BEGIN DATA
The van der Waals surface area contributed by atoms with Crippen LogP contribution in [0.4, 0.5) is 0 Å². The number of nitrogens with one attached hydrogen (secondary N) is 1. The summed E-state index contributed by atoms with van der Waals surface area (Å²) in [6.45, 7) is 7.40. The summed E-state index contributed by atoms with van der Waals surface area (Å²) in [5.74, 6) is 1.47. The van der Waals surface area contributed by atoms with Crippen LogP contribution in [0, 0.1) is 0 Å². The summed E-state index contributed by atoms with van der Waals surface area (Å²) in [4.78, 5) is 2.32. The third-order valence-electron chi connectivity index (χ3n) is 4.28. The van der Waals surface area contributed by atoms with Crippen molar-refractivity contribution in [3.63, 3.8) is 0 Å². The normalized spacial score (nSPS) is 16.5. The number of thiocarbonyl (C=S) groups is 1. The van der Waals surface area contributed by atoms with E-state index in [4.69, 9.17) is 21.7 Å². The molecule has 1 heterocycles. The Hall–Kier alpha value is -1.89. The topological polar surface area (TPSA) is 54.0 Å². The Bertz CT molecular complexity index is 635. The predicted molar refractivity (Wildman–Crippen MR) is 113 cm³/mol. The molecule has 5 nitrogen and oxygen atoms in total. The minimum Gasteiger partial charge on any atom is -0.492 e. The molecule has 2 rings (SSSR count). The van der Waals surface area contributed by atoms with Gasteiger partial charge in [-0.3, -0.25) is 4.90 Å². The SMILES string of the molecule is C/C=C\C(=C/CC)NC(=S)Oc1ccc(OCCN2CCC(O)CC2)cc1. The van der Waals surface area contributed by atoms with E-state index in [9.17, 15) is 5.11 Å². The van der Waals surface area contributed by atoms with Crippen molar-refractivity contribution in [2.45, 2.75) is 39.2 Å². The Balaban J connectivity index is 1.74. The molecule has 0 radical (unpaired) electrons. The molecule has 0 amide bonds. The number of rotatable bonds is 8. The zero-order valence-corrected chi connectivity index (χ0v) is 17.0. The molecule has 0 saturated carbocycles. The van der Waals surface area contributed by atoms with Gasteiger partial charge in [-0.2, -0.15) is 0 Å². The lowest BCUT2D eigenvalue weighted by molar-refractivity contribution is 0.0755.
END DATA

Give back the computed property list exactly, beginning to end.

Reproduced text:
The van der Waals surface area contributed by atoms with Crippen LogP contribution in [0.4, 0.5) is 0 Å². The number of nitrogens with one attached hydrogen (secondary N) is 1. The summed E-state index contributed by atoms with van der Waals surface area (Å²) in [6.45, 7) is 7.40. The summed E-state index contributed by atoms with van der Waals surface area (Å²) in [5.74, 6) is 1.47. The van der Waals surface area contributed by atoms with Crippen LogP contribution in [0, 0.1) is 0 Å². The summed E-state index contributed by atoms with van der Waals surface area (Å²) in [4.78, 5) is 2.32. The third-order valence-electron chi connectivity index (χ3n) is 4.28. The van der Waals surface area contributed by atoms with Crippen molar-refractivity contribution in [3.63, 3.8) is 0 Å². The normalized spacial score (nSPS) is 16.5. The number of thiocarbonyl (C=S) groups is 1. The van der Waals surface area contributed by atoms with E-state index in [4.69, 9.17) is 21.7 Å². The molecule has 1 heterocycles. The Hall–Kier alpha value is -1.89. The topological polar surface area (TPSA) is 54.0 Å². The Bertz CT molecular complexity index is 635. The predicted molar refractivity (Wildman–Crippen MR) is 113 cm³/mol. The molecule has 5 nitrogen and oxygen atoms in total. The minimum Gasteiger partial charge on any atom is -0.492 e. The molecule has 2 rings (SSSR count). The van der Waals surface area contributed by atoms with Gasteiger partial charge in [-0.3, -0.25) is 4.90 Å². The SMILES string of the molecule is C/C=C\C(=C/CC)NC(=S)Oc1ccc(OCCN2CCC(O)CC2)cc1. The van der Waals surface area contributed by atoms with E-state index in [9.17, 15) is 5.11 Å². The van der Waals surface area contributed by atoms with Crippen molar-refractivity contribution in [2.45, 2.75) is 39.2 Å². The Balaban J connectivity index is 1.74. The molecule has 0 radical (unpaired) electrons. The molecule has 0 amide bonds. The number of rotatable bonds is 8. The zero-order valence-corrected chi connectivity index (χ0v) is 17.0. The molecule has 0 saturated carbocycles. The van der Waals surface area contributed by atoms with Gasteiger partial charge in [-0.2, -0.15) is 0 Å². The lowest BCUT2D eigenvalue weighted by molar-refractivity contribution is 0.0755.